LA city councilmember bill rosendahl calls HIV/AIDS elder advocacy summit & new media training feb 12 (0131)

February 4, 2010
Contact: Nate Kaplan-(213) 473-7011, Richard Kearns-(310) 488-1328

ROSENDAHL CALLS LOS ANGELES HIV/AIDS ELDER ADVOCACY SUMMIT & NEW MEDIA TRAINING
Forum Open to the Public

Los Angeles – Los Angeles City Councilmember Bill Rosendahl is co-costing an “HIV/AIDS Advocacy Summit and New Media Training Conference” with the City’s AIDS Coordinator’s Office, and a coalition of Los Angeles grassroots advocacy organizations led by activist Richard Kearns.

The conference will be held on the 27th Floor of City Hall in the Tom Bradley Tower on Friday, February 12 from 9:00 a.m. to 6:00 p.m. The program will offer instruction on:

  • building a website from scratch
  • practicing posting videos & text
  • meeting with city councilmembers and their staff
  • empowering adult activists and their allies with new media and networking skills

“This is a great opportunity for people living with HIV and AIDS to learn how to use the Internet to communicate with each other and the world,” said Rosendahl.  “This day-long training session will educate and empower individuals to use Facebook, Twitter, YouTube and other online sources to network and express themself through the powerful medium of the Internet.”

Kearns, a 58 year-old gay man living with AIDS in Los Angeles for more than 20 years, is a member of the growing group of long-term survivors.  He is a community-based Internet advocate, an AIDS activist, and publisher of two blogs. His has become a familiar face at LA City Council meetings, where he speaks regularly on issues that affect people living with HIV in Los Angeles, such as aging, the assisted healthcare system, and medical cannabis.

“Everyone treats us as liabilities when in fact, we are resources – both to ourselves and to our community,” said Kearns. “However, as a group, I’d also characterize elder people living with HIV and AIDS as ‘internet reluctant,’ and ‘technology resistant.’ The question becomes this: Why should we let ourselves be intimidated by something a nine-year-old can master in a single sitting?”

Anyone interested in attending the free conference should contact Richard Kearns at rk@aids-write.org or call 310-488-1328.

www.councilmanrosendahl.com
City Hall (213) 473-7011 West LA (310) 575-8461 Westchester (310) 568-8772



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miguel gomez et al, AIDS.gov: peer-generated new media in the fight against AIDS — a call to action (0130)

New Year’s Messages from AIDS.gov and Colleagues


chers—

this is an excellent 5-minute introduction to advocates using the new media for HIV/AIDS prevention, testing, treatment & survival education.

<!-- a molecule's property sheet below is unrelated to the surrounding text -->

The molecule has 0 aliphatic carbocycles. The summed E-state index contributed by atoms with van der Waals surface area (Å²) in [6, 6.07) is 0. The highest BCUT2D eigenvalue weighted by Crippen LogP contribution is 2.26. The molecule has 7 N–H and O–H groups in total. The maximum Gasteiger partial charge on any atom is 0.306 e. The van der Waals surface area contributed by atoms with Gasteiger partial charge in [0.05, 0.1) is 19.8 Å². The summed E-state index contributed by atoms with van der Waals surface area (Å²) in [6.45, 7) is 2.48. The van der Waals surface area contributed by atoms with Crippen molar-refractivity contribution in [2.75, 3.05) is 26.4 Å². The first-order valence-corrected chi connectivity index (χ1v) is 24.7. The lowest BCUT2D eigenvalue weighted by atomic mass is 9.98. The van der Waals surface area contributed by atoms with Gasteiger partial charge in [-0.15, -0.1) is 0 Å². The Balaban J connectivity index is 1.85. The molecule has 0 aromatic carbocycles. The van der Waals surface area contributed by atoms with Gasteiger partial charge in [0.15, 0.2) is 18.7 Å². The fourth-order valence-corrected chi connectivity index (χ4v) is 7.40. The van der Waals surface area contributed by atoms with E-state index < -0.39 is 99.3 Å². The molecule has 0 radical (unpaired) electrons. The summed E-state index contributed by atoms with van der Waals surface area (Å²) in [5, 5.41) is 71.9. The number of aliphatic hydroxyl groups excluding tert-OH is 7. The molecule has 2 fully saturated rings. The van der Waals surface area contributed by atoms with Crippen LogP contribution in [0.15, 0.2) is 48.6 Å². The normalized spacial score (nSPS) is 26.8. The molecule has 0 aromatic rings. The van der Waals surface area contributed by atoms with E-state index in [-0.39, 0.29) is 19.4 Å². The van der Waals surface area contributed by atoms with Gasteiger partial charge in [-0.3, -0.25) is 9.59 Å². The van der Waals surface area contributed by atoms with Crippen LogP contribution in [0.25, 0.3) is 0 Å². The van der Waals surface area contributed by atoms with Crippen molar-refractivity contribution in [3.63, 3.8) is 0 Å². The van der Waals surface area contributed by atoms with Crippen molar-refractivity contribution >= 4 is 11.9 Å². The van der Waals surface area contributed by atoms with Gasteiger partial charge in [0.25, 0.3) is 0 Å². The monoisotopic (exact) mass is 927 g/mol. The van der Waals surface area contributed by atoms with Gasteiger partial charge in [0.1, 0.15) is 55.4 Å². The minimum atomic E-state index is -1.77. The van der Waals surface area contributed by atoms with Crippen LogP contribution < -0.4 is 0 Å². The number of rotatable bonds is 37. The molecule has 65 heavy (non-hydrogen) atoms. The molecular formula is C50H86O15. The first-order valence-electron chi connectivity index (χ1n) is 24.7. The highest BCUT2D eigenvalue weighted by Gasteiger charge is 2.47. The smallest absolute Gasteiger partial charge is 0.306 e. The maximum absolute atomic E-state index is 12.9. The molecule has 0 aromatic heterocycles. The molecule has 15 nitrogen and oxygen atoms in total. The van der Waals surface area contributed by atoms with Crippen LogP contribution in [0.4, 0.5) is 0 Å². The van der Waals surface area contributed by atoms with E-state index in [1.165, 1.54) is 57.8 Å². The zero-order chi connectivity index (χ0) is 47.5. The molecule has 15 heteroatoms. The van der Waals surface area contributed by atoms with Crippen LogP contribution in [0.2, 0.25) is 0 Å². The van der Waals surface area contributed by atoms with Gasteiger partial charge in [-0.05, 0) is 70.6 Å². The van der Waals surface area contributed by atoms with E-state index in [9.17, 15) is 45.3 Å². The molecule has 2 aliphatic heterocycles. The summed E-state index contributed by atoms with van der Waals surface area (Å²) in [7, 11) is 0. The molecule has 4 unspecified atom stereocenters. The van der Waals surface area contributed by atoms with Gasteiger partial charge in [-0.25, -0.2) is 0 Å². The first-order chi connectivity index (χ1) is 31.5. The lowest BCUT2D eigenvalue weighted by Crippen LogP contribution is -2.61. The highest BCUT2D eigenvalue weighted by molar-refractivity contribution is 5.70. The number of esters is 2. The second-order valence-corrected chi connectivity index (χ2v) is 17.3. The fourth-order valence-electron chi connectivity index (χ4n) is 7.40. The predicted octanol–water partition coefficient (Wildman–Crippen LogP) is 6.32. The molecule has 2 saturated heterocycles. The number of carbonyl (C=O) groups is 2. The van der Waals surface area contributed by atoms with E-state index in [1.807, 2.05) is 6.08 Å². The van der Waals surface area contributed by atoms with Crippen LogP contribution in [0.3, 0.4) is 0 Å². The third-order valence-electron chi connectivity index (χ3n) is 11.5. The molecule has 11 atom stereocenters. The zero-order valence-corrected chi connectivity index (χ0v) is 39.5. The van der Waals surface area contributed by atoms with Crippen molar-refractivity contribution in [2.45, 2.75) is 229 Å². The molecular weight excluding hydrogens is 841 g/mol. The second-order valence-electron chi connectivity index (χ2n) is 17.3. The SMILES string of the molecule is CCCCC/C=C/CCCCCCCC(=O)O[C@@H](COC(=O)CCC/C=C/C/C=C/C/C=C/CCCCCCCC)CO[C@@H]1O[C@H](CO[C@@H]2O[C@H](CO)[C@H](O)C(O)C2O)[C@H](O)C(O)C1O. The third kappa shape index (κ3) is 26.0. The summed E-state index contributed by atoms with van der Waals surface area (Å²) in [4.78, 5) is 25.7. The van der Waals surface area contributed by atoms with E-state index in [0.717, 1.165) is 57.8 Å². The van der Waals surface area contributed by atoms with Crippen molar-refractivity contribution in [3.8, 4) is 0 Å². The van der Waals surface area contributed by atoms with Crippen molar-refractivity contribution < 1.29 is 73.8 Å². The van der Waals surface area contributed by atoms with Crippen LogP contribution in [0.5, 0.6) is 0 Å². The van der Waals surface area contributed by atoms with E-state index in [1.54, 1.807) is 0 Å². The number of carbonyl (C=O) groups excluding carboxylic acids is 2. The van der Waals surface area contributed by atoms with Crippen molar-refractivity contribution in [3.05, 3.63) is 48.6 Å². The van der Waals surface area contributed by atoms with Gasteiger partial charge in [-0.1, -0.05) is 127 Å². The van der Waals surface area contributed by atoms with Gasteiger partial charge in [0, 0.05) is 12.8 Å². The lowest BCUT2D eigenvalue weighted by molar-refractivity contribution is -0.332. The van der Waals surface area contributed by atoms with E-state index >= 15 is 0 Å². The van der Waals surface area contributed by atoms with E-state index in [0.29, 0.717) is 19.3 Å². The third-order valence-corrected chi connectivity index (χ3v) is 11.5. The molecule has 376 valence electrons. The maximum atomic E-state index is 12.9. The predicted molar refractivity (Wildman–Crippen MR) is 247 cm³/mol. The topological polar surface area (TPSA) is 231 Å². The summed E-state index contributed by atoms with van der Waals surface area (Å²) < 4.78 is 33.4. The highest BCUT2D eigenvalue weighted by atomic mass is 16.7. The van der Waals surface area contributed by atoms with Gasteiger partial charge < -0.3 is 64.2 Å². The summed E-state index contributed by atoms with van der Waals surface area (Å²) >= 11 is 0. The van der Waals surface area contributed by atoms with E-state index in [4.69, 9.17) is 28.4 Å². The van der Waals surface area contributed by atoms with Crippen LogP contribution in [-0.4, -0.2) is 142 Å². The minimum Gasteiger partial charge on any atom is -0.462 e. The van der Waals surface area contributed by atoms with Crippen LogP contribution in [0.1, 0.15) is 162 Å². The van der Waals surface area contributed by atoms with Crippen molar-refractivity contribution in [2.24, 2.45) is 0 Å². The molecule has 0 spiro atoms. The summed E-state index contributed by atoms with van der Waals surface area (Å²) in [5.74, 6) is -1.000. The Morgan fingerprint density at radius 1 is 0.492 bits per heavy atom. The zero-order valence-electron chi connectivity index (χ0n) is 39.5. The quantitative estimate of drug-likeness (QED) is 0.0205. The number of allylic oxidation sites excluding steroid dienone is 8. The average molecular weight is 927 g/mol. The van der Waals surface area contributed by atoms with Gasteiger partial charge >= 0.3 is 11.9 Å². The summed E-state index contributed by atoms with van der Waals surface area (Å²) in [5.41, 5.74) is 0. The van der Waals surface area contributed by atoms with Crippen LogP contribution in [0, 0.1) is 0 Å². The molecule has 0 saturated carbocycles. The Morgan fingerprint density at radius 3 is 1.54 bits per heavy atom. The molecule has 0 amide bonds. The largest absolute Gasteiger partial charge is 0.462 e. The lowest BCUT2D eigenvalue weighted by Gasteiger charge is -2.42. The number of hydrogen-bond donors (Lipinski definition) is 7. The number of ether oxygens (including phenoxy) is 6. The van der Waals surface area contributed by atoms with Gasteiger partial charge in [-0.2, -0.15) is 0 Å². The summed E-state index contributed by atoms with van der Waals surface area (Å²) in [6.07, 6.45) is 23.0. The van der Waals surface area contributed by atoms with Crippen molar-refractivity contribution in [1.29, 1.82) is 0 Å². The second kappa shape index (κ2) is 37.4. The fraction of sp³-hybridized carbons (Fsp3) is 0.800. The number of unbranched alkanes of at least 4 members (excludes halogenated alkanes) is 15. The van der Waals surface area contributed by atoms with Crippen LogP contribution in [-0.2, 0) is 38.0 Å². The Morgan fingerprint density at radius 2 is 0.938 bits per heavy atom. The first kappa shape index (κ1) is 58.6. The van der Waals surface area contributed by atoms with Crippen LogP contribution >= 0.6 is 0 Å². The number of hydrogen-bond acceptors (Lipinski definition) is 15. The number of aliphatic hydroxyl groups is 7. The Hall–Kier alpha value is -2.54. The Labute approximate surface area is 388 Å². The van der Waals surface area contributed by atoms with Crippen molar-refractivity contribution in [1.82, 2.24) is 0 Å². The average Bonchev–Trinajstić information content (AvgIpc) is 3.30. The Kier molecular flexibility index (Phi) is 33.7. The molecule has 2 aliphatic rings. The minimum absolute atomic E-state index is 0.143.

namaste

—rk

New Year’s Messages from AIDS.gov and colleagues highlighting voices and new media lessons learned.

alicia williams et al, AARP: volunteers over 50 now serve more hours more often (0129)

Connecting and Giving: A Report on How Mid-life and Older Americans Spend Their Time, Make Connections and Build Communities
By: Alicia Williams, John Fries, Jean Koppen and Robert Prisuta; AARP Knowledge Management
January 2010

prnewswire report here

Americans 45+ adding informal service to their work with established organizations; African Americans extremely active and engaged in communities and volunteering

WASHINGTON, Jan. 18 /PRNewswire-USNewswire/ — Though volunteering through organizations has remained stable in the last several years, a new report from AARP finds that informal service work among baby boomers and others 45+ is on the rise.

According to the report, the number of boomers and older Americans engaged in self-directed volunteering—volunteering on their own, outside of a formal organization—increased from 34 percent in 2003 to 57 percent in 2009. Additionally, seven in 10 boomers reported they are engaged in volunteering either on their own or through an organization, which is a 20 percent increase over the number of people who say they volunteer through an organization alone.

“We have long known that baby boomers stand ready to serve, but this data gives us new information about how they are serving,” said Thomas C. Nelson, AARP Chief Operating Officer. “As AARP works to activate Boomers and older Americans, we continue to track these trends so that collectively, the service community can better meet the needs of everyone interested in giving back.” . . .

. . . Additional study highlights include:

  • The frequency of charitable giving among 45+ adults has increased over last year from 55 percent in 2008 to 72 percent in 2009. Volunteers were more likely than non-volunteers to donate to charitable or religious organizations.  Among those with higher incomes, donating was a fairly common practice—reported by more than 8 in 10 survey respondents.
  • The nature of civic engagement is changing, becoming more personal and more secular. Boomers and older Americans are less likely to join organizations. Although membership in religious organizations remains a relatively popular activity, involvement in these organizations has declined.
  • Volunteers have many motivations for giving their time in service, but their chief motivation is feeling a personal responsibility to help others when they need it. This reason was reported by 68 percent of volunteers overall; and rated as very important by half of all volunteers. Other top motivations cited included giving back to others, making their own lives more satisfying, and helping their own neighborhood or community.
  • While the rate of traditional volunteering has held steady, the amount of time volunteers spend in service has declined as volunteering becomes more episodic. In 2003 and 2009, 51 percent of survey respondents reported volunteering in the prior year. While volunteers in the 2003 study reported spending an average of 15 hours a month in volunteer service, in 2009, volunteers report spending an average of six to 10 hours per month in service—a decline of five to nine hours per month over the six-year time period.